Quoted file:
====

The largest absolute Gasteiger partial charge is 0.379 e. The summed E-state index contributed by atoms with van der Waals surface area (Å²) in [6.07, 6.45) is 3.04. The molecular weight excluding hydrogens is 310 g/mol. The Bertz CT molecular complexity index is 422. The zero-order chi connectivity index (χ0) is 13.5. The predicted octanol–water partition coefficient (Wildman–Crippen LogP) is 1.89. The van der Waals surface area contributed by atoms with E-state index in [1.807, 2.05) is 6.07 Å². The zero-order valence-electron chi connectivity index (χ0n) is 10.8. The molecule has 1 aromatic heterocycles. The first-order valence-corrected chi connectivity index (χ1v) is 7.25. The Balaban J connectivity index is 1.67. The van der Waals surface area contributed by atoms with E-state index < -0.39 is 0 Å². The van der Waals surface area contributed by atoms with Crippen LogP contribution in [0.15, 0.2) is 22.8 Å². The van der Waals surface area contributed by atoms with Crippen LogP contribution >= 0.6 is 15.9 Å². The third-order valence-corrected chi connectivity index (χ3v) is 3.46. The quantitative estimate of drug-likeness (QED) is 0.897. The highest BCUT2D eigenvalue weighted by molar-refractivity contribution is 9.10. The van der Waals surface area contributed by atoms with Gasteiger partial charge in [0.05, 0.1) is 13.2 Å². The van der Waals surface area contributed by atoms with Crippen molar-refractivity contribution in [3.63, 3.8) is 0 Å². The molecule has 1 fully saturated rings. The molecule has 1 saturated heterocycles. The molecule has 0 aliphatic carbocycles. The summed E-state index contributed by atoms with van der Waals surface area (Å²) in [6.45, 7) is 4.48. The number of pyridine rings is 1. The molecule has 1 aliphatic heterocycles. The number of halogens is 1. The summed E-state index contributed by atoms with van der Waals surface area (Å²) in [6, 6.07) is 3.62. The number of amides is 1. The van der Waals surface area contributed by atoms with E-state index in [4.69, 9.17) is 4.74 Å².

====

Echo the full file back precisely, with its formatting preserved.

The largest absolute Gasteiger partial charge is 0.379 e. The summed E-state index contributed by atoms with van der Waals surface area (Å²) in [6.07, 6.45) is 3.04. The molecular weight excluding hydrogens is 310 g/mol. The Bertz CT molecular complexity index is 422. The zero-order chi connectivity index (χ0) is 13.5. The predicted octanol–water partition coefficient (Wildman–Crippen LogP) is 1.89. The van der Waals surface area contributed by atoms with E-state index in [1.807, 2.05) is 6.07 Å². The zero-order valence-electron chi connectivity index (χ0n) is 10.8. The molecule has 1 aromatic heterocycles. The first-order valence-corrected chi connectivity index (χ1v) is 7.25. The Balaban J connectivity index is 1.67. The van der Waals surface area contributed by atoms with E-state index < -0.39 is 0 Å². The van der Waals surface area contributed by atoms with Crippen LogP contribution in [0.15, 0.2) is 22.8 Å². The van der Waals surface area contributed by atoms with Crippen LogP contribution >= 0.6 is 15.9 Å². The third-order valence-corrected chi connectivity index (χ3v) is 3.46. The quantitative estimate of drug-likeness (QED) is 0.897. The highest BCUT2D eigenvalue weighted by molar-refractivity contribution is 9.10. The van der Waals surface area contributed by atoms with Gasteiger partial charge in [0.05, 0.1) is 13.2 Å². The van der Waals surface area contributed by atoms with Crippen molar-refractivity contribution in [3.63, 3.8) is 0 Å². The molecule has 1 fully saturated rings. The molecule has 1 saturated heterocycles. The molecule has 0 aliphatic carbocycles. The summed E-state index contributed by atoms with van der Waals surface area (Å²) in [6.45, 7) is 4.48. The number of pyridine rings is 1. The molecule has 1 aliphatic heterocycles. The number of halogens is 1. The summed E-state index contributed by atoms with van der Waals surface area (Å²) in [6, 6.07) is 3.62. The number of amides is 1. The van der Waals surface area contributed by atoms with E-state index in [4.69, 9.17) is 4.74 Å².